Both the UK Subs/Crisis tinted Changing Times and the brilliant Independence Day with a presence which is best described as early March Violets meets Crass meets The Pack, continue the wonderfully imposing and passions igniting stance of the album whilst the exceptional Sex Kills attempts to steal the whole show with its carnivorous riffs and bass predation alongside another pop punk infectiousness, well if pop was in the bands of The Duel and Penetration. The rich heights of the track is soon matched by Rock n Roll n Revolution, cantankerous beats and rapacious riffs fuelled by another blaze of insatiable invention and the staggeringly impression union of two muscularly creative forces.

Closing on ?….NEHW, an unbridled ferocious take on the opener, When…? is simply magnificent, a release which is exceptional at the first meeting and grows into one of the most potent, tantalising, and creative punk albums of the year. Outstanding…quite outstanding!

10/10

www.steveignorant.co.uk

www.paranoidvisions.weebly.com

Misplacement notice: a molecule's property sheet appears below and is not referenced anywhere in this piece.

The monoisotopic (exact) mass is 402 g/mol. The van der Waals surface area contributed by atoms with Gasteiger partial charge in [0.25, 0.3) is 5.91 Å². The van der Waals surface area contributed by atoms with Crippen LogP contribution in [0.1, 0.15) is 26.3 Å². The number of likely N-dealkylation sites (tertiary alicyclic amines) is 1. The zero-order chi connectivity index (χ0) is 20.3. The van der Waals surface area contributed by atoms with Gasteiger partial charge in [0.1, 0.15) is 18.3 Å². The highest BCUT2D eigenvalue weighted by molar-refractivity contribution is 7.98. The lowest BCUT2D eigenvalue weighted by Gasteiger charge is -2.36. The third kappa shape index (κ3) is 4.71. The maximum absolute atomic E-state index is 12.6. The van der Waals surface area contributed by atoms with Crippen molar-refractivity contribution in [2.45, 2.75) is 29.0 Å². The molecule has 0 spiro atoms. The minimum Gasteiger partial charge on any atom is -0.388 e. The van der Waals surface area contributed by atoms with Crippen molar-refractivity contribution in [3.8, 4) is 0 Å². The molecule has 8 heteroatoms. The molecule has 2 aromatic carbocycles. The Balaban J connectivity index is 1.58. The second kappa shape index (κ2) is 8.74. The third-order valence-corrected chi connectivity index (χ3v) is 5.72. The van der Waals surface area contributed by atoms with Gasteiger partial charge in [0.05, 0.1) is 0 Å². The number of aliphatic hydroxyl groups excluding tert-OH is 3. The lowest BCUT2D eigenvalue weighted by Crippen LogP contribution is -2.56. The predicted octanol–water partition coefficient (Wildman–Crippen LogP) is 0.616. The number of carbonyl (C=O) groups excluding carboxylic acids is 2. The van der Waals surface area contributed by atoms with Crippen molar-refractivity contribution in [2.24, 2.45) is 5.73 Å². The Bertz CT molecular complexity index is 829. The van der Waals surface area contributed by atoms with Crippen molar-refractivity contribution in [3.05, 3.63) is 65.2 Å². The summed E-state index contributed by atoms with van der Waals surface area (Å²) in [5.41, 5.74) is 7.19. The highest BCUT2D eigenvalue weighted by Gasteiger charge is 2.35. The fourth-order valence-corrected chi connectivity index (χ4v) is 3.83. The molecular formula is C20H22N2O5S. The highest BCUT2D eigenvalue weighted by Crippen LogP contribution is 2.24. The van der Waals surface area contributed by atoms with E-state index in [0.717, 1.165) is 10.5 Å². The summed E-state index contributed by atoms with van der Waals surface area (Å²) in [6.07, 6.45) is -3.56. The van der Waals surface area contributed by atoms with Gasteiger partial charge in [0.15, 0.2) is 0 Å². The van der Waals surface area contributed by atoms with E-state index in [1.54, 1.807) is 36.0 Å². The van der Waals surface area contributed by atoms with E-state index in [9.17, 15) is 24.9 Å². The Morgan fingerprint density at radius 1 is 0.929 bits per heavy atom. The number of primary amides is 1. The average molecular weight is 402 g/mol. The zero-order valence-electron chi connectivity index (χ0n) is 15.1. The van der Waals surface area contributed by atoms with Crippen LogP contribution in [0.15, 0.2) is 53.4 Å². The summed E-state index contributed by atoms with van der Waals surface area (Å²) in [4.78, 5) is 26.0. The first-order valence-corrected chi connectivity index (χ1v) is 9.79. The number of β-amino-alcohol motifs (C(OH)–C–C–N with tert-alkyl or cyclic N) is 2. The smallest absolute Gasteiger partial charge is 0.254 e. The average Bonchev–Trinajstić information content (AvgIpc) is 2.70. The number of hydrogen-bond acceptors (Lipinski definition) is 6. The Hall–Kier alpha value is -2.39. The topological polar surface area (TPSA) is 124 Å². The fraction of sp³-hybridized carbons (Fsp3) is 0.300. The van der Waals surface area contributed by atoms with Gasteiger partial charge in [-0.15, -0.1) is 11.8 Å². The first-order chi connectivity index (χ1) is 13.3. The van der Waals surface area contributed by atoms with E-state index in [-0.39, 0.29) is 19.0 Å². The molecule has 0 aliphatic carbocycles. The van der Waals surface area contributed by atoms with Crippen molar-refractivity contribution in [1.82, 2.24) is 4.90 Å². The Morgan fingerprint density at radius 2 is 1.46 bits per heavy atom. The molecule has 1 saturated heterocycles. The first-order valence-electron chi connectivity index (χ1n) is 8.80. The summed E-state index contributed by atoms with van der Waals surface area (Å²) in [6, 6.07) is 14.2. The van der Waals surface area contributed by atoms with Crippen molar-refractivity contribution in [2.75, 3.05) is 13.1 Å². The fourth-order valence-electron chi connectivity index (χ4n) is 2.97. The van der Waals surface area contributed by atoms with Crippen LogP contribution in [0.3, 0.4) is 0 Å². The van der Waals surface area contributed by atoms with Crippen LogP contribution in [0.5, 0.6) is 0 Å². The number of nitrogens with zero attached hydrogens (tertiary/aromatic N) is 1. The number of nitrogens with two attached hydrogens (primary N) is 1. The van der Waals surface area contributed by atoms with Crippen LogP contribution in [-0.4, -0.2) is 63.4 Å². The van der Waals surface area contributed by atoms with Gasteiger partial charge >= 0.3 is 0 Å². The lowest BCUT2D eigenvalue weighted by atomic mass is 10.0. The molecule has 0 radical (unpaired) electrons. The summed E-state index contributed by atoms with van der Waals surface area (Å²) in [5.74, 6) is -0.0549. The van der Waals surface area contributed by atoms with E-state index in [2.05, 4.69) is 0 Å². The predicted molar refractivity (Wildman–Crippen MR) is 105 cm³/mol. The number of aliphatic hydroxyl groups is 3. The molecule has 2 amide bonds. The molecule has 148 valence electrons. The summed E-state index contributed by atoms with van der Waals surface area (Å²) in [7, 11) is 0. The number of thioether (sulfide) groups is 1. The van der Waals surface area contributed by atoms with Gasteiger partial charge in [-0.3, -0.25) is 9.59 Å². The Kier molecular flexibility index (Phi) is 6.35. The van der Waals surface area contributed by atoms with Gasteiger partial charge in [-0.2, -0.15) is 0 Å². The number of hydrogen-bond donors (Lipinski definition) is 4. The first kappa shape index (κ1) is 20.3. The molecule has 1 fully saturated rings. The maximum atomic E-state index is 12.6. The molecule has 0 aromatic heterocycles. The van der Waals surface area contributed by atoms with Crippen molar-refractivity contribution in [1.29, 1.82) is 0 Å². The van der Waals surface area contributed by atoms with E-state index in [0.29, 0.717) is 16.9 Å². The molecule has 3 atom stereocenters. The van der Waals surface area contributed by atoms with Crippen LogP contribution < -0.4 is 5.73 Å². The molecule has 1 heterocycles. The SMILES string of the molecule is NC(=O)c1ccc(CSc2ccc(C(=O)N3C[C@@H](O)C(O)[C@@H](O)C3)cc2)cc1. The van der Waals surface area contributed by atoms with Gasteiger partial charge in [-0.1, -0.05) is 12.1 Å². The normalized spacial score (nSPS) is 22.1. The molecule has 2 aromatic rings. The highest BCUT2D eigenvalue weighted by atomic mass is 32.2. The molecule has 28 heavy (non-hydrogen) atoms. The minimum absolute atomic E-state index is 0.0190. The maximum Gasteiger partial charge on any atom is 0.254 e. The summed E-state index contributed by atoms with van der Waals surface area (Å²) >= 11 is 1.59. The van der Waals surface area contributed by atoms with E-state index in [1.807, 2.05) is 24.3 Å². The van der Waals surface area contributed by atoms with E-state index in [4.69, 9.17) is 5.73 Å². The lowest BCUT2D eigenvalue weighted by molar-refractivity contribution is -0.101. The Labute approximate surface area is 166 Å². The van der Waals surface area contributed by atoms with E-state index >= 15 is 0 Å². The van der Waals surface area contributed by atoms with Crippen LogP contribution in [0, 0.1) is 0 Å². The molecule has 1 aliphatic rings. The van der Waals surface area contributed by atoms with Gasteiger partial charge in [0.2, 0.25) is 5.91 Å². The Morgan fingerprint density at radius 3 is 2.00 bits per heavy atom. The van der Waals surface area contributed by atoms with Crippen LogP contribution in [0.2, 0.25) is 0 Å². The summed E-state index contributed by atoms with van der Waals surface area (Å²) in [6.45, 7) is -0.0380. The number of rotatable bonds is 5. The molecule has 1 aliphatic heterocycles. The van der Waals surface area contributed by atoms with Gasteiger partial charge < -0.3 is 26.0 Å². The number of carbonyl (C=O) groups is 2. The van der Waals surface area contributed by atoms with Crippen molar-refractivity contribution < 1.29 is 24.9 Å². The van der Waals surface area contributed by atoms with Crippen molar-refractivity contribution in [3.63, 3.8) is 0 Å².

RingMaster 12/11/2013

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Zoltar Speaks – Save As I Save

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The appearance of the Treatment EP, the debut release from UK metallers Zoltar Speaks, was one of the very best introductions to any band in 2012, a collection of potent and intensive songs which showed the band as having all the weaponry to leave a deeply impressive and long lasting mark on British melodic metal. Now with the release of first album Save As I Save, the Somerset quintet not only confirms all the promise and qualities paraded on its predecessor but ignites them to greater and richer effect and results. The album is a masterful blaze of sound which whether carnivorously snarling or tenderly seducing is a superbly crafted and insatiably attentive provocateur of thoughts and passions.